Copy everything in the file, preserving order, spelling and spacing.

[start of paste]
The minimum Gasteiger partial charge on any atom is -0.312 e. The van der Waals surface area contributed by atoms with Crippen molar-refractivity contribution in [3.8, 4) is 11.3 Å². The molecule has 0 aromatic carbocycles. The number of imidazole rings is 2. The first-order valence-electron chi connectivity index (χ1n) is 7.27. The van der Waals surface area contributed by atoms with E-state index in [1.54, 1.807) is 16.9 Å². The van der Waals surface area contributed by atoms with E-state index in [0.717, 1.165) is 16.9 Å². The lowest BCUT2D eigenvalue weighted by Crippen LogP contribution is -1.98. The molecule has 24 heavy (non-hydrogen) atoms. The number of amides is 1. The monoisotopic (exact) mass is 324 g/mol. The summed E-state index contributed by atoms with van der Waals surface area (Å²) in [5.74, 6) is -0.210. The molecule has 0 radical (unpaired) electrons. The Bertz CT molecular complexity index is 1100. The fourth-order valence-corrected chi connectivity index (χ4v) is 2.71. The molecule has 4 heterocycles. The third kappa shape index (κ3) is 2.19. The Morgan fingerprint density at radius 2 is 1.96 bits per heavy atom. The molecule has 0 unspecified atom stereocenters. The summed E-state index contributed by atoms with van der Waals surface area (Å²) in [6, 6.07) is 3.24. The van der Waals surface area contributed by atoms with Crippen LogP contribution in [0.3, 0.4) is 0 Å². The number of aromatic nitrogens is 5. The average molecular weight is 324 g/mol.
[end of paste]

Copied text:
The minimum Gasteiger partial charge on any atom is -0.312 e. The van der Waals surface area contributed by atoms with Crippen molar-refractivity contribution in [3.8, 4) is 11.3 Å². The molecule has 0 aromatic carbocycles. The number of imidazole rings is 2. The first-order valence-electron chi connectivity index (χ1n) is 7.27. The van der Waals surface area contributed by atoms with E-state index in [1.54, 1.807) is 16.9 Å². The van der Waals surface area contributed by atoms with E-state index in [0.717, 1.165) is 16.9 Å². The lowest BCUT2D eigenvalue weighted by Crippen LogP contribution is -1.98. The molecule has 24 heavy (non-hydrogen) atoms. The number of amides is 1. The monoisotopic (exact) mass is 324 g/mol. The summed E-state index contributed by atoms with van der Waals surface area (Å²) in [5.74, 6) is -0.210. The molecule has 0 radical (unpaired) electrons. The Bertz CT molecular complexity index is 1100. The fourth-order valence-corrected chi connectivity index (χ4v) is 2.71. The molecule has 4 heterocycles. The third kappa shape index (κ3) is 2.19. The Morgan fingerprint density at radius 2 is 1.96 bits per heavy atom. The molecule has 0 unspecified atom stereocenters. The summed E-state index contributed by atoms with van der Waals surface area (Å²) in [6, 6.07) is 3.24. The van der Waals surface area contributed by atoms with Crippen LogP contribution in [0.3, 0.4) is 0 Å². The number of aromatic nitrogens is 5. The average molecular weight is 324 g/mol.